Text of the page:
While all public schools in Nova Scotia moved to remote learning this week, it’s important to remember that Nova Scotia’s students have had the longest sustained stretch of in person learning in Canada prior to the circuit break that began a few days ago. For that, we are all thankful.
It’s also a good time to remember that public education is far and away the single largest, most interconnected system at work in our province. Across NS, there are approximately 320 public school sites where 120,000 students and 20,000 staff report to learn & support learning daily.
Until recently when the 3rd wave hit, our schools and students were the envy of the nation. Prior to the 3rd wave, the largest number of schools with identified COVID cases within a two week period was 12, coming during the 2nd wave in Nov/Dec 2020.
One of those schools had 2 cases. The rest had 1.
Fast forward to today. Close to 50 public schools have been identified as having at least 1 positive case in the past two weeks. What is troubling about these recent numbers is that there is at least one school with dozens of cases, and two others with several. Yet, Public Health and EECD are not reporting this information in the way school cases were reported before remote learning was announced this week.
The data presented on April 30 by Dr. Strang show that over 1/6 current active cases are children 16 and younger.
We’ve been told that kids are not at risk and that schools are safe throughout the pandemic. This data, coupled with ongoing advocacy from the Nova Scotia Teachers Union about scant public health protocols in public school classrooms since last summer, has raised eyebrows about that claim.
This week, the move to remote learning came with changes to how positive cases are reported, apparently on a go forward basis: Public Health and EECD have indicated they will no longer report the total number of cases identified in/connected to each school. A list of schools is posted, but that list doesn’t specify how many cases have been identified at each one.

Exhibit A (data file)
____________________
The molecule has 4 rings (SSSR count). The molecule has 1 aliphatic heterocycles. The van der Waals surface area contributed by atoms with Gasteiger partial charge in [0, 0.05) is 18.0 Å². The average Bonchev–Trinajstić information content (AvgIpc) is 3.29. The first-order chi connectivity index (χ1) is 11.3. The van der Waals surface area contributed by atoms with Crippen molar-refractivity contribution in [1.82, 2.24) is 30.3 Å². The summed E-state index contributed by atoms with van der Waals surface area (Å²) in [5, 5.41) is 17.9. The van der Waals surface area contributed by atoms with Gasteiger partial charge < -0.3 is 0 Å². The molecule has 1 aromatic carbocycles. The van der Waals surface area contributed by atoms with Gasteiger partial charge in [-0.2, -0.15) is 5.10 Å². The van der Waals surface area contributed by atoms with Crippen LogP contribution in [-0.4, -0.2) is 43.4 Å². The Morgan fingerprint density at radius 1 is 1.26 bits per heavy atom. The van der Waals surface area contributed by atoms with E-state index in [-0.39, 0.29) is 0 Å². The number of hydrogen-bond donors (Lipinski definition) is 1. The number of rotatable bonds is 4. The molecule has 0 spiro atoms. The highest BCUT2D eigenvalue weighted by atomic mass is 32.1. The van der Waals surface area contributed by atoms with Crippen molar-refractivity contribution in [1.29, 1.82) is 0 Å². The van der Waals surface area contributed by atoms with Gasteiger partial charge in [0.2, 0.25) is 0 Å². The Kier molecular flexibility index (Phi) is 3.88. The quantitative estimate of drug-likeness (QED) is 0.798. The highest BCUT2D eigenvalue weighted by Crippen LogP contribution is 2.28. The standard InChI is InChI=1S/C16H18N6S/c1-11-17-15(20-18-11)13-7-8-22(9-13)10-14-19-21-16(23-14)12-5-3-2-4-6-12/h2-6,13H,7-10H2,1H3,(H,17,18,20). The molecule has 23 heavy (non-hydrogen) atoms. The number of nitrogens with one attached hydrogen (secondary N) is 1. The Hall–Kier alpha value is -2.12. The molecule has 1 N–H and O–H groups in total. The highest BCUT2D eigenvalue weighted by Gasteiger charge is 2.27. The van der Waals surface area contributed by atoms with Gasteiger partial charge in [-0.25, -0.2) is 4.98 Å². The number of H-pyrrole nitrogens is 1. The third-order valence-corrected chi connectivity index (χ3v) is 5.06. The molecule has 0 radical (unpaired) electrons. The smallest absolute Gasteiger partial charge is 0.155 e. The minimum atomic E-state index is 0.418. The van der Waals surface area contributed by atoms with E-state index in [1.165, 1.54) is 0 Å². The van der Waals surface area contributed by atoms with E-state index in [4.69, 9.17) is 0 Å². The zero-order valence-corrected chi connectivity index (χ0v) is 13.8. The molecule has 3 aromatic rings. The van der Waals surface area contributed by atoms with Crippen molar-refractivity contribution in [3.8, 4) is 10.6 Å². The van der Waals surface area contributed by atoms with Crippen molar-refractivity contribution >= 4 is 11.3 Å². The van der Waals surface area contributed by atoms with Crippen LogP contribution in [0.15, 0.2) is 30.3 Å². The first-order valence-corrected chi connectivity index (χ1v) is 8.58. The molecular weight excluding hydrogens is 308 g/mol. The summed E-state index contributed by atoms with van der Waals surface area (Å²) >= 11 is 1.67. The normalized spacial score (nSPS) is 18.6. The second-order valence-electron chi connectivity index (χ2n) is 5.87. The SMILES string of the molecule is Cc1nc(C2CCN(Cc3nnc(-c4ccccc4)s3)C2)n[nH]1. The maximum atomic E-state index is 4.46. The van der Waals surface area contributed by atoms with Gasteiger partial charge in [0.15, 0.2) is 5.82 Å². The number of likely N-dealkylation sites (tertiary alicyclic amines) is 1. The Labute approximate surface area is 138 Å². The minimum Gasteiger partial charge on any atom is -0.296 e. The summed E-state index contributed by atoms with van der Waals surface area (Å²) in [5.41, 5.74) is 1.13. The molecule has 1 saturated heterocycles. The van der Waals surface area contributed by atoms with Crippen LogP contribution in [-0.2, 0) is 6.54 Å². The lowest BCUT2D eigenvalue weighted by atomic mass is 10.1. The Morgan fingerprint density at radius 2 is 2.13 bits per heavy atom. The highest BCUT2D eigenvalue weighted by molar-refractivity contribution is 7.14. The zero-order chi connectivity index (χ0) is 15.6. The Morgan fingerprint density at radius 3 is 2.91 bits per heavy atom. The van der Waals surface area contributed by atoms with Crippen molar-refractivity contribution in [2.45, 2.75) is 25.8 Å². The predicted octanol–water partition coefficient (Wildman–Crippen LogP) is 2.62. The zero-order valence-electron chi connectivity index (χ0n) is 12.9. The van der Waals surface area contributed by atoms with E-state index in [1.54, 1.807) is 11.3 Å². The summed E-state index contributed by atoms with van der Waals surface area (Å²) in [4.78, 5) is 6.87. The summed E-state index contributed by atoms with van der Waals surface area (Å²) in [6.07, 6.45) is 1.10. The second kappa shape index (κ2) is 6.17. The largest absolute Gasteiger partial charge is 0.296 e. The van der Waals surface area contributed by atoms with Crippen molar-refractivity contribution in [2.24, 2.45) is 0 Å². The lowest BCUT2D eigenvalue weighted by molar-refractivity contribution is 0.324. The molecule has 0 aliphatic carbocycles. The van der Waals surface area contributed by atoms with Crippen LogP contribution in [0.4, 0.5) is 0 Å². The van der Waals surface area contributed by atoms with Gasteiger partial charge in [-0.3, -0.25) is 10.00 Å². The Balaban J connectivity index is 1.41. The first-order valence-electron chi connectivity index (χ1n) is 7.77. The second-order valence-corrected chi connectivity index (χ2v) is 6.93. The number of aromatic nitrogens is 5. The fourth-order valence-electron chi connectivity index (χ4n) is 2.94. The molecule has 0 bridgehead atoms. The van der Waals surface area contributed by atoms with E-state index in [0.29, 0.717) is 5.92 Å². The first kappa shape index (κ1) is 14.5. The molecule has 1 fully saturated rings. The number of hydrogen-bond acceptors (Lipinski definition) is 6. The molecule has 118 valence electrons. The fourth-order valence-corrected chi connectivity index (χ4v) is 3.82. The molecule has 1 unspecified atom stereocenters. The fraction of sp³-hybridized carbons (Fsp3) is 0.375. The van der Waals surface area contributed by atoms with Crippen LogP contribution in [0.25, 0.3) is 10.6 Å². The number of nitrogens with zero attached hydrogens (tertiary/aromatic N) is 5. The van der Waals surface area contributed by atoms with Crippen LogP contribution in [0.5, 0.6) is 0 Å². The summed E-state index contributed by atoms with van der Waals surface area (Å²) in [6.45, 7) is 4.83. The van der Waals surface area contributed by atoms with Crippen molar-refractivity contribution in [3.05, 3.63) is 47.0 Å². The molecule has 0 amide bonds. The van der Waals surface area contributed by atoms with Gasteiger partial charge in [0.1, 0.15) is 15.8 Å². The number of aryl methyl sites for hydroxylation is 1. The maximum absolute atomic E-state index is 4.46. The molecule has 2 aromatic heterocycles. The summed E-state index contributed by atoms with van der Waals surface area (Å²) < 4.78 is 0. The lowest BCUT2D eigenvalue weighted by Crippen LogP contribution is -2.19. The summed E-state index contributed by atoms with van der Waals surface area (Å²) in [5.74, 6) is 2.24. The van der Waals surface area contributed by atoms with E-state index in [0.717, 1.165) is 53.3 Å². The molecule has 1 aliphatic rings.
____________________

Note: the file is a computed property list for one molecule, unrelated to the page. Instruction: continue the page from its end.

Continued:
The rationale? Since everyone is learning from home and physically distanced, it shouldn’t matter.
At issue is that parents, students & staff now have no idea whether community spread is an issue at their site.
This change in reporting also coincides with a change in public health orders for several schools. Where, previously, students and staff at schools who were not identified as close contacts of known cases were “encouraged” to get tested but required to continue attending so long as they were asymptomatic while waiting for their results to come back. In contrast, at several schools where cases have been identified within the last ten days, entire staff populations (who were not identified as close contacts of the known case) have instead been ordered to get tested AND to remain in isolation until test results are known.
Nova Scotians can accept that as the epidemiology evolves, so too must Public Health’s approach. We’ve seen it happen throughout the pandemic. Dr. Strang has earned an incredible amount of trust because he has done so actively and often, and because those changes have worked.
So, changing protocols because of changing epidemiology isn’t what many families & staff are having difficulty swallowing.
What isn’t making sense to so many connected to schools are new reporting protocols that appear to shield actual data from view that directly impacts students & staff at a growing number of sites in a growing number of communities.
Everyone understands that no one has a right to know the identity of COVID positive individuals at their school site, but it raises serious questions about transparency in the public interest when families & staff aren’t allowed to know/see the actual case counts.
More plainly, the question feels like this: if there are multiple positive cases at the school my child attends/I work at and that number is growing, don’t I have a right to know that information?
Vast numbers of families and staff members feel strongly that they do.
At this point, we all know that whether schools re-open hinges on whether the next 10 days drive steep declines in positive case numbers. We know remote learning is a major component of achieving that goal, which is why staff & students are doing their part with all their hearts!
Still, the truth about COVID-19 in Nova Scotia’s schools must continue to be told plainly, clearly & consistently so that all families & school staff understand, based on trustworthy data, whether a return to in person learning is safe or whether remote learning must continue.
With close to 1/6 Nova Scotia schools with at least 1 positive case in communities from Metro to Cape Breton, and with 1/6 of all current positive cases impacting youth 16 & under, it’s a terrible time to jerk the wheel on how cases in schools are reported.
After students & staff have worked so hard to keep one another safe at schools with minimal protections since September, they deserve consistent reporting so they can be confident whether returning to in person learning is safe & possible at their site/in their area.